The Era of Free Agents: Daniel Pink, of “Free Agent Nation: How America’s New Independent Workers Are Transforming the Way We Live,” has said that Free Agents are “free from the bonds of a large institution and agents of their own futures. They are the new archetypes of work in America. It used to be that the bargain between employee and employer was that the employee gave loyalty and the employer gave security… The bargain now is that the individual gives talent and the organization provides opportunities.” What’s a Free Agent? A Free Agent is a professional contractor. Don’t think of a staff agency temp, once again cowed and controlled by two companies not one, no benefits, badly robbed of more than half their billable rate. No, a Free Agent contracts to bring in expertise, buys his own health care, funds his own retirement plan, and negotiates his own rate, which has to cover his taxes, benefits, and the rest. He bills back expenses and, at some point, in a worst case scenario, he is able to cut the cord if the corporation doesn’t hold to their end of the contract. Free Agents can work for Fortune 500 companies, for another one-person shop, on-site, remotely, travelling, locally, part-time or full or flex, and at nearly any level or type of talent or expertise. There are variations on this: some companies hire “contract employees” which basically means project workers with full employee benefits that drop off upon completion without further obligation. But in a troubled economy, hiring in any capacity has its own risks and headaches. You can’t build the core of a project team out of staff agency temps, though. There are risks and headaches to bringing in 1099 contractors – one example: a lot of them are suing – successfully, because in most respects they’re treated like employees and argue they should be entitled to benefits – and now the IRS is cracking down with new rules on the contractor/employee distinction. It’s a dilemma, all right. Free Agent Source is a company that connects Free Agents with Client companies but with a corp to corp contract (no 1099), and keeps contractors in benefits and provides them a W-2 without taking half of it – Free Agents set their rates with the Client and FAS keeps a small, transparent portion to provide back office services, legal, accounting, etc. You can bring in just about anyone in any capacity as a Free Agent that way, without the problems attendant regular employment, staffing agencies, or 1099 contracting. But regardless of that being our solution, there’s a shift of culture, here, as Pink was suggesting. Whether the fabled economic “Recovery” comes one day, or the Kingdom comes first, there’s strong indication that this way of working may remain the fastest growing trend. Why not? When you’re up, it still makes as much sense as when you’re down. The Bootstrap Era is gone, and the results of the Authoritarian Era are mixed at best, and just not practical anymore (if they ever were).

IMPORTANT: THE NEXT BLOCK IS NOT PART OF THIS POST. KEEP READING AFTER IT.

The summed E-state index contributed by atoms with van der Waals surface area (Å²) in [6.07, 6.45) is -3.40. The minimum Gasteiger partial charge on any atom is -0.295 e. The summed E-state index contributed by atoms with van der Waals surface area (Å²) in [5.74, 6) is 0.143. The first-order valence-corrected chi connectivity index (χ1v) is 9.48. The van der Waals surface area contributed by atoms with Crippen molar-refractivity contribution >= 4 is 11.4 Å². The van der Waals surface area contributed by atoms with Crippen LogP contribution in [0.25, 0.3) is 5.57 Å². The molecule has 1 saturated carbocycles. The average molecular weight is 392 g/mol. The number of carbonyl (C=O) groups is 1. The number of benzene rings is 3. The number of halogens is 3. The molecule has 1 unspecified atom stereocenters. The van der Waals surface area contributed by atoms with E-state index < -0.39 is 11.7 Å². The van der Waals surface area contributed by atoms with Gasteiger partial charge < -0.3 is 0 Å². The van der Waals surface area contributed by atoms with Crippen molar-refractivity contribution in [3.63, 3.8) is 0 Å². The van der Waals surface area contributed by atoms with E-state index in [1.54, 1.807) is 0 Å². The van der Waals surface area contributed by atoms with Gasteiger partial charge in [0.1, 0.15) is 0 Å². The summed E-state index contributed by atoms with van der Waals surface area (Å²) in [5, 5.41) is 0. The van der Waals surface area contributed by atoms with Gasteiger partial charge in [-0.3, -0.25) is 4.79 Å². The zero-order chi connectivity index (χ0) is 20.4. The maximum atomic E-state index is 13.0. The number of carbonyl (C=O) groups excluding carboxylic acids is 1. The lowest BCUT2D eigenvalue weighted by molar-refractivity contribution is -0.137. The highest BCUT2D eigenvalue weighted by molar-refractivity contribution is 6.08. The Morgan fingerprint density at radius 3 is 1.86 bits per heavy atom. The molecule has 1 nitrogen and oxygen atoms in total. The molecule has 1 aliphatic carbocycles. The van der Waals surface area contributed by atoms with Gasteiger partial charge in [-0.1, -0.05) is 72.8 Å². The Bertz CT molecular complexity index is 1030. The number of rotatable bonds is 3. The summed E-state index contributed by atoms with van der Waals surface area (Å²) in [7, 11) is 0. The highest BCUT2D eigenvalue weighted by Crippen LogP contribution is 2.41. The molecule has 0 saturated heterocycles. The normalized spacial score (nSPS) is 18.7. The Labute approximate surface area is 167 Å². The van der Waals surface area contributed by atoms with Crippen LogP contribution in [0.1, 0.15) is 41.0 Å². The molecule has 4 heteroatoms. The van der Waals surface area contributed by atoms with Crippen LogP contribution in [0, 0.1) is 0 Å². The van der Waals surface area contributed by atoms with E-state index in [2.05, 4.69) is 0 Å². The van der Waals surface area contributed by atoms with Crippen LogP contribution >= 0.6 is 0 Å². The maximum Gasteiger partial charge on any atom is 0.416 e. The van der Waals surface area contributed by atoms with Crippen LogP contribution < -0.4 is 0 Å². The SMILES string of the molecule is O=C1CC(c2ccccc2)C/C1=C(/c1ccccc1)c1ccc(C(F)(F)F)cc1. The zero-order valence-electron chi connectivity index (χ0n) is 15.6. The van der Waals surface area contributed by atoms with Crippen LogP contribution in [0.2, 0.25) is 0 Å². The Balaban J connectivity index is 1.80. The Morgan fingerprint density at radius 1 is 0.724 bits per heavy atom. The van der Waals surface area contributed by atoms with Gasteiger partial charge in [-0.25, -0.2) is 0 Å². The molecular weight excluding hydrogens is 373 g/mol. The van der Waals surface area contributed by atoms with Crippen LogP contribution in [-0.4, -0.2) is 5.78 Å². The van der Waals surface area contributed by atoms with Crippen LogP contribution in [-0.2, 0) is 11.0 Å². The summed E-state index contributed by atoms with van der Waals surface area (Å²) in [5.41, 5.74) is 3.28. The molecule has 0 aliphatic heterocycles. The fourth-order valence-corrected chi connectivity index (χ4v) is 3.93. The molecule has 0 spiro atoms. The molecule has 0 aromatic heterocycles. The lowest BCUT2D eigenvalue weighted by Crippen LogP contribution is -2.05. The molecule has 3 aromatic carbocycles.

Your view of the legitimacy of each successive shift will depend on what era you personally are currently living in. One of the things I hope to achieve is to live always in the next era. As an entrepreneur (a solopreneur – another new skyrocketing trend well before the bust), isn’t that the goal? To live with vision, with insight into where we are going, not mistaking the past for the present, but staking (a little exhilirating risk, to be sure) on what works rather than simply on what is and what was? Well, that’s certainly a key to prosperity for a lot of people whose version of Free Agency is self-employment. It’s an exciting time for work. Maybe I always liked to drum to my own tune, but that’s getting rewarded a lot these days – it’s what companies (like Google) actually say they’re looking for. Look at Twitter, Facebook, and Youtube. One of the many signals social media sends to business is that talent and conformity are often inversely related. This is good news. This is the work I wanted to do when I was a kid – work where the person doing it defines it as much as the recipient, and where the line between recipient and provider is a little fuzzier.
I don’t fault my elders, incidentally, for living in their time. It’s just that now a lot of us are taking apart the clock and asking whether it really was always the inevitable way that things worked. Time itself will tell, but some of us are already forging our own solutions.